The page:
Annie Sprinkle, Ph.D., Former Prostitute/Porn Star turned Sexologist/Artist
In most industries today, workers and their employers take for granted that they will continue to learn more about their career fields. They expect to hone their skills, practice new approaches, and learn about the latest technologies and research advances. However, it is not readily apparent that sex workers have an awareness of continuing education being available for their types of work.
This dissertation researches the existing educational opportunities for sex workers and provides an overview of who offers what. Various organizations, private websites, workshops, videos, health clinics, therapists, conferences and other sources, offer education of various kinds, and for various reasons.
This dissertation then surveys 150 sex workers’ attitudes toward career-related education, their levels of interest, and exactly what they’re interested in learning. Results are tabulated by job description, level of industry experience, and age of the respondents. The overall response was highly favorable toward education. The most popular course topics (out of 28 choices) were, in order, Legal Issues, Career Enhancement, Financial Advice, Super Sex Technologies, Self Defense, and the History of Sex Work. The classes least of interest were, in order, Advanced Safer Sex Techniques, Building Self Esteem, and How to Be A Better Lover.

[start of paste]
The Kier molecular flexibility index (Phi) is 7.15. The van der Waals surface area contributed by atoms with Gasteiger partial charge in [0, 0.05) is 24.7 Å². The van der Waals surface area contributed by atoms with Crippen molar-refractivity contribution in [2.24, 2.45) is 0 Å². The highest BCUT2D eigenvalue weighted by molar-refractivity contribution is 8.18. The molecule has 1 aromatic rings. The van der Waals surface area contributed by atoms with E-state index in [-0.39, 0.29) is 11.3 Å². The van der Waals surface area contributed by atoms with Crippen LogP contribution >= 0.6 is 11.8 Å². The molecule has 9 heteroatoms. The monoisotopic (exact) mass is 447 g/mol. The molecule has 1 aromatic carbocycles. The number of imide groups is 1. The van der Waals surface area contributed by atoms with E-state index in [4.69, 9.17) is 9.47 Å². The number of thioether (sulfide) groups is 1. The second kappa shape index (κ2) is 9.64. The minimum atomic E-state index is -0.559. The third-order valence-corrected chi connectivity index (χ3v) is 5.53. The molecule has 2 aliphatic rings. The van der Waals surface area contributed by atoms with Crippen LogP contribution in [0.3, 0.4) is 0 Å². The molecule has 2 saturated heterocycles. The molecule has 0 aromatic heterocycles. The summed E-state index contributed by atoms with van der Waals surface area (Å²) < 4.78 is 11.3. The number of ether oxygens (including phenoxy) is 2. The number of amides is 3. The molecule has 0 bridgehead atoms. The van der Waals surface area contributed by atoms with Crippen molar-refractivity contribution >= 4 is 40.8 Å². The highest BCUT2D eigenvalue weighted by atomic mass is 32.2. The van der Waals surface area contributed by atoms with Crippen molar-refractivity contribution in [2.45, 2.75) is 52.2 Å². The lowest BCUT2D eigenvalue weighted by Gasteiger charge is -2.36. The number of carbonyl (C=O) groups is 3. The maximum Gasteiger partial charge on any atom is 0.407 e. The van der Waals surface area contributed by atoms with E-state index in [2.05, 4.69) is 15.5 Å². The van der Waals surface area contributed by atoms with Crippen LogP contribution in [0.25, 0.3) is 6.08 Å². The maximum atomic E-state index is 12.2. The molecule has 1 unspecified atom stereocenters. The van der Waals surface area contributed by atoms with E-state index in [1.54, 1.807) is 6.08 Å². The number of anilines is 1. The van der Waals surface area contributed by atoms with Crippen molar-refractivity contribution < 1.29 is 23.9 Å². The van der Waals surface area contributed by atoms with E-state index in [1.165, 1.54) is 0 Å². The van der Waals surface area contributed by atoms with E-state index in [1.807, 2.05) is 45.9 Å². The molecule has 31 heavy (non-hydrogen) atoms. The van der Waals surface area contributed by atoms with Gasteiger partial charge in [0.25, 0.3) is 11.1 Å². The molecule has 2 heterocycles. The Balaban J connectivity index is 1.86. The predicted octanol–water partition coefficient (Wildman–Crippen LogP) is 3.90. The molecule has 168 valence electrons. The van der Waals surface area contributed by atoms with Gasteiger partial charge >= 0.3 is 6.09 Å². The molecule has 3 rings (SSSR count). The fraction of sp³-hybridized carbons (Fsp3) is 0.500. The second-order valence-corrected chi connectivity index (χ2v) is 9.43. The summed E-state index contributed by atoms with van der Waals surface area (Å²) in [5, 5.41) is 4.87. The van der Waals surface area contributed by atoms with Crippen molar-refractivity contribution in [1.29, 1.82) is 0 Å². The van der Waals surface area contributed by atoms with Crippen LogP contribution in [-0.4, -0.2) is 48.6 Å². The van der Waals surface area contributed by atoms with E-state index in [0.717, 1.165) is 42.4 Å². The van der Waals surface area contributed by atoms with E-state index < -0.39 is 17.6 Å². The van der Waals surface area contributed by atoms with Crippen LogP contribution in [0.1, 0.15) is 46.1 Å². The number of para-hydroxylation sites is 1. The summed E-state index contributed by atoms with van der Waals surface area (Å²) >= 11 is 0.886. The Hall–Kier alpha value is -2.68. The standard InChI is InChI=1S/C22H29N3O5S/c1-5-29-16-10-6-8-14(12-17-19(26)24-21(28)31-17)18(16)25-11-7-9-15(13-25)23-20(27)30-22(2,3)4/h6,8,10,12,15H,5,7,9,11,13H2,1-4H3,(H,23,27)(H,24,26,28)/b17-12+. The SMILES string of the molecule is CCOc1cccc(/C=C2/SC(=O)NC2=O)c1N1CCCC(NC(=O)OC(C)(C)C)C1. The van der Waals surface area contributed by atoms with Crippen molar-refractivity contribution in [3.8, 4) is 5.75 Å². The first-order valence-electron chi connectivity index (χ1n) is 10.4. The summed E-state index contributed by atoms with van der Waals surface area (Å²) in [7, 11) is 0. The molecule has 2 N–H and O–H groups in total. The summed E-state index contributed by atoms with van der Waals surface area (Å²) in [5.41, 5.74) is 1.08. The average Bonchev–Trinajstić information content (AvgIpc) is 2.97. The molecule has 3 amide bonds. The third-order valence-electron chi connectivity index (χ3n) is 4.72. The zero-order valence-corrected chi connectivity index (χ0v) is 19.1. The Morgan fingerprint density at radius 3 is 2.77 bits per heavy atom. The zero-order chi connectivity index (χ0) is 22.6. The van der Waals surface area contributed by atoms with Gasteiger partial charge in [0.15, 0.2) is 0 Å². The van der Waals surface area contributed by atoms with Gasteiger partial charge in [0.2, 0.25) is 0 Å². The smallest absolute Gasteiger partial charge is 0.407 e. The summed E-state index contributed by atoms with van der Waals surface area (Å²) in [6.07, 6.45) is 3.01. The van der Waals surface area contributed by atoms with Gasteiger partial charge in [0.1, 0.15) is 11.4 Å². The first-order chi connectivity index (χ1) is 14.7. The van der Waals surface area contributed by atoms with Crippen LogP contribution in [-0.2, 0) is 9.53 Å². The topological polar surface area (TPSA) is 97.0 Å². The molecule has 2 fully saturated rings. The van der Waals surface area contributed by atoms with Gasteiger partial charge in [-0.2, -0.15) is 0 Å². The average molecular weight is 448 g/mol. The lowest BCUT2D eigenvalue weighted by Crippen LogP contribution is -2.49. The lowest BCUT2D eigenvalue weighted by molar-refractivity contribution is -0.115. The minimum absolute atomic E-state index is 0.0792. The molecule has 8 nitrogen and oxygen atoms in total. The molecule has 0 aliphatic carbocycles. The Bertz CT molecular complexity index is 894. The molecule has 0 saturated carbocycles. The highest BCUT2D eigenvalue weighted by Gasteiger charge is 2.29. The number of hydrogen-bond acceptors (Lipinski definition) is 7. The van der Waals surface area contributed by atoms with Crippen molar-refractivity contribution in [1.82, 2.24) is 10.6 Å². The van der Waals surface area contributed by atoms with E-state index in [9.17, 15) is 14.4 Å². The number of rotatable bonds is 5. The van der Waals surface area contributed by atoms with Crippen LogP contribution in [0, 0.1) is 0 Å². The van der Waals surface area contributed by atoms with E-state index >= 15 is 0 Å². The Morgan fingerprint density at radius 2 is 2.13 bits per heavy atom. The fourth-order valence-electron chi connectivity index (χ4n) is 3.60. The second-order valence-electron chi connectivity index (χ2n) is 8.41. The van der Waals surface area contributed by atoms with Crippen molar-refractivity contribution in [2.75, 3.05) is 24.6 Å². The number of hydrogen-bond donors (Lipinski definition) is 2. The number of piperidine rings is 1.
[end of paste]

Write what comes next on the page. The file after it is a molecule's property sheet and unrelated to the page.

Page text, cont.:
Next a focus group of sex workers and sex worker educators was assembled. The survey results were shared with this panel of experts who analyzed and discussed them. The group first noticed that the most popular classes were similar to those that would also be of most interest to self-employed individuals in other industries: career-specific skills, and classes in marketing, legal and financial issues. The panel felt that education was very important for the workers, their clientelle and ultimately society at large, and that professional success relies on the same criteria in any business.
They discussed the challenges of educating sex workers, and offered advice for how to best market ‘a sex worker school’ to sex workers, to many of whom the concept would be wholly unfamiliar. Questions regarding legality consituted a huge barrier to teaching some of the topics. Other issues of importance were attitudes such as lack of self esteem of some sex workers, or the feeling that the job was “temporary” so no education was desired. It was determined that it would be beneficial to build support for sex worker empowerment and self esteem into the course design, but not to make it too obvious when marketing the course. The panel also identified the traits of good sex worker educators.
This research resulted in the design of a three day course specifically created to meet the needs of sex workers as identified. Plans are presently being made to implement this comprehensive course for sex workers. The course is called Sex Worker Education and Training, or “The SWEAT”.